Congressional Democrats are making it clear that they want the death penalty gone.
In a letter penned earlier this month to President Joe Biden, Reps. Ayanna Pressley of Massachusetts and Cori Bush of Missouri, along with nearly three dozen others, argued that “the American people bore witness to the cruel and heinous practice of executions” in the last months of the Trump administration, during which 13 people were executed.
“Night after night in the final days of the Trump administration, the American people bore witness to the cruel and heinous practice of executions,” the letter reads.
“Americans from all walks of life — entertainers, advocates, attorneys, public officials, athletes, academics — appealed to the moral conscience of judges and the President to save the lives of those on death row.
“To no avail.”
According to The Texas Tribune, those executed during the final days of the Trump administration include Brandon Bernard, who “was sentenced to death for his role in the 1999 carjacking and murders of an Iowa couple on a secluded part of the Fort Hood Army post in Killeen,” and Alfred Bourgeois, who “was convicted of killing his 2-year-old daughter in 2002.”
The letter also referred to Lisa Montgomery, who was executed for strangling a pregnant woman to death, as a “victim” before demanding that Biden “immediately commute the sentences of all those on death row.”
According to Business Insider, Biden openly opposed the death penalty on the campaign trail, saying he wanted to suspend the use of it on the federal level.
As an alternative, he advocated that “inmates [serve] life sentences without the possibility of parole or probation.”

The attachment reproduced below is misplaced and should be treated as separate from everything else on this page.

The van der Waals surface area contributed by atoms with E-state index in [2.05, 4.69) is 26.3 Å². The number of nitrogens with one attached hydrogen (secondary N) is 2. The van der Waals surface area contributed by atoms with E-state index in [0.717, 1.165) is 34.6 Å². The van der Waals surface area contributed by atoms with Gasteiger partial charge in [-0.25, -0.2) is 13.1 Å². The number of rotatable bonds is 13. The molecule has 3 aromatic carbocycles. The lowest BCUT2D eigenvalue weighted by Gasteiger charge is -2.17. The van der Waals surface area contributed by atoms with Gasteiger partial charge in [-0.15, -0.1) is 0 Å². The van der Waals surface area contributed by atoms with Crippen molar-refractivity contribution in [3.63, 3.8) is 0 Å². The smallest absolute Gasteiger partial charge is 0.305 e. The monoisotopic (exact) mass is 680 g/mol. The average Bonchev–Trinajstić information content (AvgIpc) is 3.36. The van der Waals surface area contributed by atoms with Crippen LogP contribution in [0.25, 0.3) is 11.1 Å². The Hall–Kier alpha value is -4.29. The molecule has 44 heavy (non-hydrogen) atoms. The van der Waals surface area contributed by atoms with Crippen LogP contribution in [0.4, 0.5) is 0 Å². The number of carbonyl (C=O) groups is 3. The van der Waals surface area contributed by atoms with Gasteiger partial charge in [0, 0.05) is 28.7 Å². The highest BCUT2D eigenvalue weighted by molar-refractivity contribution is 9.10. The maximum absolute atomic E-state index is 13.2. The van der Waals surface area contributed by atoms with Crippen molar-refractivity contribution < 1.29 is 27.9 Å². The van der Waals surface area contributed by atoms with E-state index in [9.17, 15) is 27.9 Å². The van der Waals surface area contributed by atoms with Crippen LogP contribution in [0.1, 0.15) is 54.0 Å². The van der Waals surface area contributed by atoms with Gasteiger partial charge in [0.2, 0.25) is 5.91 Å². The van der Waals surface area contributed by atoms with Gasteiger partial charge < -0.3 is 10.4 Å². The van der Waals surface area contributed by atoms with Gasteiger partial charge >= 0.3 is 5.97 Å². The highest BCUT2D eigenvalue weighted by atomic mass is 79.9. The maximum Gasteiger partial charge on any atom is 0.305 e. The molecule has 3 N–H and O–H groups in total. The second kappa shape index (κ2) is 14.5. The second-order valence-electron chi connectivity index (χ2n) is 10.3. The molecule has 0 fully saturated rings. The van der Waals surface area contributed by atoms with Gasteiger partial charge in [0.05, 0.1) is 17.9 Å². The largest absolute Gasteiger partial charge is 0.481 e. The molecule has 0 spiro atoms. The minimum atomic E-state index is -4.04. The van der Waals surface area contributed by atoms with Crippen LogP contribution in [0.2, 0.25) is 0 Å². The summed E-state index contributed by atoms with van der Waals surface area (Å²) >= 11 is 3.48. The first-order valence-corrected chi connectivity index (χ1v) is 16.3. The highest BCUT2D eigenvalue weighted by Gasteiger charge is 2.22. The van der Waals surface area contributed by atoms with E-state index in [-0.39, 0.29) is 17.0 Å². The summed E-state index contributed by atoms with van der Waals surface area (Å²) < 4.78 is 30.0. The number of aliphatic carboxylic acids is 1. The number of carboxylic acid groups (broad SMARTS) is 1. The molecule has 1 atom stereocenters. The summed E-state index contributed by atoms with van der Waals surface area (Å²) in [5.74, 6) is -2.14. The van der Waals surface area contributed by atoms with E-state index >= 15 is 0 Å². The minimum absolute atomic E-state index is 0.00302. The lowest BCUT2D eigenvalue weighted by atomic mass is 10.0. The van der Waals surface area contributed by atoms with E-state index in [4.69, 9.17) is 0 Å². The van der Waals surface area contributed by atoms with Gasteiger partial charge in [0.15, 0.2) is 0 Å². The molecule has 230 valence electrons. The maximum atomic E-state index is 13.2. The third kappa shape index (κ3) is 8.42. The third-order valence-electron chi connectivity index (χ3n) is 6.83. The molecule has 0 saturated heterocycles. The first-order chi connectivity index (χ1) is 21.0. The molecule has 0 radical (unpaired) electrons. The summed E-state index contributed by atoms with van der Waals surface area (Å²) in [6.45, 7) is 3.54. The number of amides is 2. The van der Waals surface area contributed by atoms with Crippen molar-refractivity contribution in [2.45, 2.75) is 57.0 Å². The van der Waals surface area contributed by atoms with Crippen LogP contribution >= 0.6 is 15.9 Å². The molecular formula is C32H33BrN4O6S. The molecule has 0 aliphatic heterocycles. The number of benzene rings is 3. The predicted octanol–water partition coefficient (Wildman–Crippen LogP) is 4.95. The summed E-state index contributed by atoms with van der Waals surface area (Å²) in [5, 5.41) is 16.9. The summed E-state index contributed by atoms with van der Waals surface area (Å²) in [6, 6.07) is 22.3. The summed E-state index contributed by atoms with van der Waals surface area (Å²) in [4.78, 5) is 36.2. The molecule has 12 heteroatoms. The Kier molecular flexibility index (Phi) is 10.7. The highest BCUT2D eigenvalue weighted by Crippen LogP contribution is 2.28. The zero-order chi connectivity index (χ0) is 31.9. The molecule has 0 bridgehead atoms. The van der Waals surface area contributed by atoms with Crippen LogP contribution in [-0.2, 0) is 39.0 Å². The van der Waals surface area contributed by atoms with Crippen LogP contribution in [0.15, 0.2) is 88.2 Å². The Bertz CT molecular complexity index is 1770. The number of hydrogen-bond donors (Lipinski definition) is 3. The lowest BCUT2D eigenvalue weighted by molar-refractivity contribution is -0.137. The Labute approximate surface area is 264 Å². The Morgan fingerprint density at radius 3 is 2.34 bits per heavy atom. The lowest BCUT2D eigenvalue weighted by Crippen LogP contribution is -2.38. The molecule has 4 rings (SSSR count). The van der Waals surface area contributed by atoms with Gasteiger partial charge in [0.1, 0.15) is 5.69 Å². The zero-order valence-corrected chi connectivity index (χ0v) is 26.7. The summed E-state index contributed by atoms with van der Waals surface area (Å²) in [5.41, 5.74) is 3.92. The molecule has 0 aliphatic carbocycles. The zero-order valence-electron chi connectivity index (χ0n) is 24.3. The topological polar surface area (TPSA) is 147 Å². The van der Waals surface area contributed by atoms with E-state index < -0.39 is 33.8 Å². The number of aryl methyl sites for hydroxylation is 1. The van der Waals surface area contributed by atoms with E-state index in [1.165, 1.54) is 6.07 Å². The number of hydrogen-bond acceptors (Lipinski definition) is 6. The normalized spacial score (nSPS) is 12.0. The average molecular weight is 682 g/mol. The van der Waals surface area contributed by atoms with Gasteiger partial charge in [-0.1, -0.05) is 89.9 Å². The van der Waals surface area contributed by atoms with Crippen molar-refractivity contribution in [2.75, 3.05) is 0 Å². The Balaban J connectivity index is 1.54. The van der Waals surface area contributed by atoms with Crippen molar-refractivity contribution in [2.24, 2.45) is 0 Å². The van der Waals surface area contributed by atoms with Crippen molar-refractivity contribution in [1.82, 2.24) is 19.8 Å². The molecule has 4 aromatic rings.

It appears that Biden is intent on making good on his campaign commitments.
“White House Chief of Staff Ron Klain said that, between Jan. 25 and Feb. 1, the President would sign several [executive] orders,” including some related to his platform promises on criminal justice, Time reported.
Such an action would no doubt effectively end the death penalty on the federal level, at least temporarily.
However, these federal efforts are being replicated in numerous states and localities.
Democratic Virginia Gov. Ralph Northam tweeted Sunday that his state is “poised to put an end to capital punishment in our Commonwealth once and for all.”
Virginia has had the death penalty longer and has executed more people than any other state.
This year, we are poised to put an end to capital punishment in our Commonwealth once and for all.https://t.co/SaekfRhn4y
— Ralph Northam (@GovernorVA) January 24, 2021
Politico tweeted Monday that “Los Angeles District Attorney George Gascón instructed prosecutors to stop seeking the death penalty,” angering the local legal community.
Within weeks of taking office, Los Angeles District Attorney George Gascón instructed prosecutors to stop seeking the death penalty and trying juveniles as adults https://t.co/5Np4BD6dOk
— POLITICO (@politico) January 25, 2021
Biden’s antipathy toward the death penalty is ironic considering his sponsorship of the Violent Crime Control and Law Enforcement Act of 1994, an example of tough-on-crime legislation that helped get violent criminals off the streets.
That being said, the future of the federal death penalty may not be entirely the president’s call.
The death penalty may simply be their first target.
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